9. It is truly tough to be in a position of both familial and caregiving support. It’s not easy, and can be downright exhausting. To avoid burnout, I hope you’re doing things for yourself as well? It’s easy to forget ourselves in this process, that we have no right to take care of ourselves, but the thing is we are only as good to others as we are to ourselves. I’m glad you know how supported you are in sharing your deepest and most honest with us. It makes us realize too, the same accountability we must hold with ourselves as well.

    God bless you, and may your strength be even bolder with prayers of well wishes around you,

    Pink.

    Like

  10. We know that you have a heavy load and we hope by writing it out that it helps you. We are here for you, just as we know you are here for us. My problems pale in comparison, but reading your words and the wonderful responses help me so much. Hugs and prayers.

    Like

  11. it does help me immensley as i have no other outlet. i didn’t start out writing stories for this reason, i wanted to entertain in some way. bring a smile to someone, but ended up going this route. i fear sometimes that i become boring to others because parkinsons is a daily mess at times mixed with a smile once in awhile. so many bloggers write about interesting things, and i just journal my every day life.i am glad that through all of this, i can reach out to even one, like you to also help. thank you for being a freind i can talk to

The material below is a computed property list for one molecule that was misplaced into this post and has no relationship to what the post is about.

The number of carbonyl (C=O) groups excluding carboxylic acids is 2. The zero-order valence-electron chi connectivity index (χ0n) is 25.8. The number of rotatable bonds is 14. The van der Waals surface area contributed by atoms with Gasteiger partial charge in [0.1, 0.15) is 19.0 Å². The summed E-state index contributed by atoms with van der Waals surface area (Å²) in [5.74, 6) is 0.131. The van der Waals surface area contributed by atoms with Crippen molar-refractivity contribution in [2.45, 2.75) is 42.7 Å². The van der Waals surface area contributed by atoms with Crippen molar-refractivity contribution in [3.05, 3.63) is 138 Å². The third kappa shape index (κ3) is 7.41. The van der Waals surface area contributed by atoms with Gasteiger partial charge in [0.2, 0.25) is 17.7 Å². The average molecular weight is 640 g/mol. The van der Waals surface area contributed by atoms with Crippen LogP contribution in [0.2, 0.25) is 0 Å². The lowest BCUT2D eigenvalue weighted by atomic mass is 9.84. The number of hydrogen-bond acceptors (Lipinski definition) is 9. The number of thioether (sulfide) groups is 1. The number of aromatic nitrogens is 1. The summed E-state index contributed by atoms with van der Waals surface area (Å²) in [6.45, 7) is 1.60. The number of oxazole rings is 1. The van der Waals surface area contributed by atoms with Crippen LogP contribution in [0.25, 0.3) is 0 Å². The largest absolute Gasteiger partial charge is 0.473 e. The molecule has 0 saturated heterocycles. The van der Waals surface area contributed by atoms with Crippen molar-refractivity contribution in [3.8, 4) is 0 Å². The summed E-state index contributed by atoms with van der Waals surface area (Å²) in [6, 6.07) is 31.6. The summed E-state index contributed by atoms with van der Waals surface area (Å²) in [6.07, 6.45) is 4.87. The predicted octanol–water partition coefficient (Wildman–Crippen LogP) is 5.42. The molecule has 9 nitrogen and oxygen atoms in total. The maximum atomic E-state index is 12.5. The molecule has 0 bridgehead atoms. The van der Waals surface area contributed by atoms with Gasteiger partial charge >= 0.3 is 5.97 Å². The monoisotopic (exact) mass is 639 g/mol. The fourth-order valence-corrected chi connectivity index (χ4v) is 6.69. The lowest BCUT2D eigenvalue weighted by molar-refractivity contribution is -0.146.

Like

Leave a Reply

Please log in using one of these methods to post your comment:

WordPress.com Logo

You are commenting using your WordPress.com account. Log Out /  Change )

Google photo

You are commenting using your Google account. Log Out /  Change )

Twitter picture

You are commenting using your Twitter account. Log Out /  Change )

Facebook photo

You are commenting using your Facebook account. Log Out /  Change )

Connecting to %s

This site uses Akismet to reduce spam. Learn how your comment data is processed.